On my grandmother’s 100th

My mom sent this cool newspaper clipping yesterday, on what would’ve been my grandmother’s 100th birthday. That’s my grandmother Lillian standing on the right. Her sister, my great aunt Lula, is on the left. And that little baby is my mom!

I decided to post this because my grandmother was a huge influence on me, much like Frank Zhang’s grandmother in Son of Neptune, except my grandmother was a lot nicer. She would sing me songs like “Wild Blue Yonder” or “John Billy” as she swung me under the apple tree in her backyard. She made awesome Jell-O and ambrosia — a fruit salad with coconut shavings — and yes, that’s the first time I ever heard the term ‘ambrosia.’ When I was a kid reading Greek myths, I always pictured the gods sitting around eating my grandmother’s fruit salad.

Most of all, I remember my grandmother’s irrepressible optimism. Every time we got together, she announced, “This is the happiest day of my life!” And I think she meant it. I never heard her raise her voice. She only got mad at me once — I don’t remember what I was doing exactly, but I could be a cranky little so-and-so when I was a kid. She just frowned and told me I could go home rather than spending the night, and I was stunned. Grandmother’s patience had a limit? No way!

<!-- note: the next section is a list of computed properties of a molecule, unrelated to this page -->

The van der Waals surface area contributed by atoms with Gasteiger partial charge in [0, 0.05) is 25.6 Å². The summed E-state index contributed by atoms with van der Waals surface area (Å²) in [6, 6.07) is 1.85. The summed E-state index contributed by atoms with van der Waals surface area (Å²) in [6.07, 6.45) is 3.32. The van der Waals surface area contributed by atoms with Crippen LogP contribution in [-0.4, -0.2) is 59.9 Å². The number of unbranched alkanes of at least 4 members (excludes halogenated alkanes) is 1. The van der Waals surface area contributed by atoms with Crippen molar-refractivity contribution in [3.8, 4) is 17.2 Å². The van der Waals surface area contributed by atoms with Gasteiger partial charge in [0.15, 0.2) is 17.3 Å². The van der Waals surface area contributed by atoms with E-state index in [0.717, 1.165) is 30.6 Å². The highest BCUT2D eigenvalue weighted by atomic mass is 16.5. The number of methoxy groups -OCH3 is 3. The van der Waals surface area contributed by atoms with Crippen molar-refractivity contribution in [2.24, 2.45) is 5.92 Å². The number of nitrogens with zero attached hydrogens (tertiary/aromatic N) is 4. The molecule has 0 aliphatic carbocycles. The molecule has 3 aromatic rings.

Most of the time, she was about as close to an angel as you can get. I doubt her life was as perpetually sunny as she let on. I’m sure she had her fears and doubts like everyone, but she was determined never to let those show to her children and grandchildren. She always looked on the bright side and praised us for the good we did while downplaying the bad. As my Uncle Rees liked to joke, “If I ever got arrested, she would’ve assured me I was the best prisoner in the whole jail.”

Whenever I need to create a strong, supportive, positive adult figure in my stories, I think about my grandmother. You can see traces of her in Sally Jackson, Tawaret and Ruby Kane.

I often regret that my grandmother didn’t live to see me get published. Still, I know exactly what she’d say: “You’re the best author in the whole world!” We all need someone like my grandmother in our lives, cheering us on and convincing us that we can succeed. I doubt I would’ve taken the risks I did if my grandmother’s voice hadn’t been in my head, telling me that anything was possible. So thanks, Grandmother, and happy 100th! I hope you’re up there enjoying divine ambrosia under the boughs of an apple tree and eternally sunny skies.

Rick Riordan